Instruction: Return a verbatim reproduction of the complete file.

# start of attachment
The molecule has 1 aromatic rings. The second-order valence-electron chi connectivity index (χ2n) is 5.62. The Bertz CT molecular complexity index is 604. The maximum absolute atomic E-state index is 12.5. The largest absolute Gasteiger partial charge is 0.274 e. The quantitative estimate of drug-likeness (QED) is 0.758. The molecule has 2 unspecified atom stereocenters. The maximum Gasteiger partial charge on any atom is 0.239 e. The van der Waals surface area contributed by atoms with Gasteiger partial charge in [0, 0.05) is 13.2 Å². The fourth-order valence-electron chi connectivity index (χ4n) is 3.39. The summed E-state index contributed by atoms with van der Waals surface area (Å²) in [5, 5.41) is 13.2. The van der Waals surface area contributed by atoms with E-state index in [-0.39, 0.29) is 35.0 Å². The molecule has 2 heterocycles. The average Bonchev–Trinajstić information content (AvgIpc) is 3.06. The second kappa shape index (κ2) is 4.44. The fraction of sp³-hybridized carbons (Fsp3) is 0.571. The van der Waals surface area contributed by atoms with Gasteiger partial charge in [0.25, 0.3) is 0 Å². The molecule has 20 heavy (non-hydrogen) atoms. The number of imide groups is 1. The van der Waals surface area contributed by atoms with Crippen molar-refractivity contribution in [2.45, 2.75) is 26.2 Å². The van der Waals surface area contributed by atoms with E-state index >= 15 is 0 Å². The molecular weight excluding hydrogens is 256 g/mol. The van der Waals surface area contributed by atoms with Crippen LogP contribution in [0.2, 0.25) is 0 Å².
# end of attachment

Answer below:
The molecule has 1 aromatic rings. The second-order valence-electron chi connectivity index (χ2n) is 5.62. The Bertz CT molecular complexity index is 604. The maximum absolute atomic E-state index is 12.5. The largest absolute Gasteiger partial charge is 0.274 e. The quantitative estimate of drug-likeness (QED) is 0.758. The molecule has 2 unspecified atom stereocenters. The maximum Gasteiger partial charge on any atom is 0.239 e. The van der Waals surface area contributed by atoms with Gasteiger partial charge in [0, 0.05) is 13.2 Å². The fourth-order valence-electron chi connectivity index (χ4n) is 3.39. The summed E-state index contributed by atoms with van der Waals surface area (Å²) in [5, 5.41) is 13.2. The van der Waals surface area contributed by atoms with E-state index in [-0.39, 0.29) is 35.0 Å². The molecule has 2 heterocycles. The average Bonchev–Trinajstić information content (AvgIpc) is 3.06. The second kappa shape index (κ2) is 4.44. The fraction of sp³-hybridized carbons (Fsp3) is 0.571. The van der Waals surface area contributed by atoms with Gasteiger partial charge in [0.25, 0.3) is 0 Å². The molecule has 20 heavy (non-hydrogen) atoms. The number of imide groups is 1. The van der Waals surface area contributed by atoms with Crippen molar-refractivity contribution in [2.45, 2.75) is 26.2 Å². The van der Waals surface area contributed by atoms with E-state index >= 15 is 0 Å². The molecular weight excluding hydrogens is 256 g/mol. The van der Waals surface area contributed by atoms with Crippen LogP contribution in [0.2, 0.25) is 0 Å².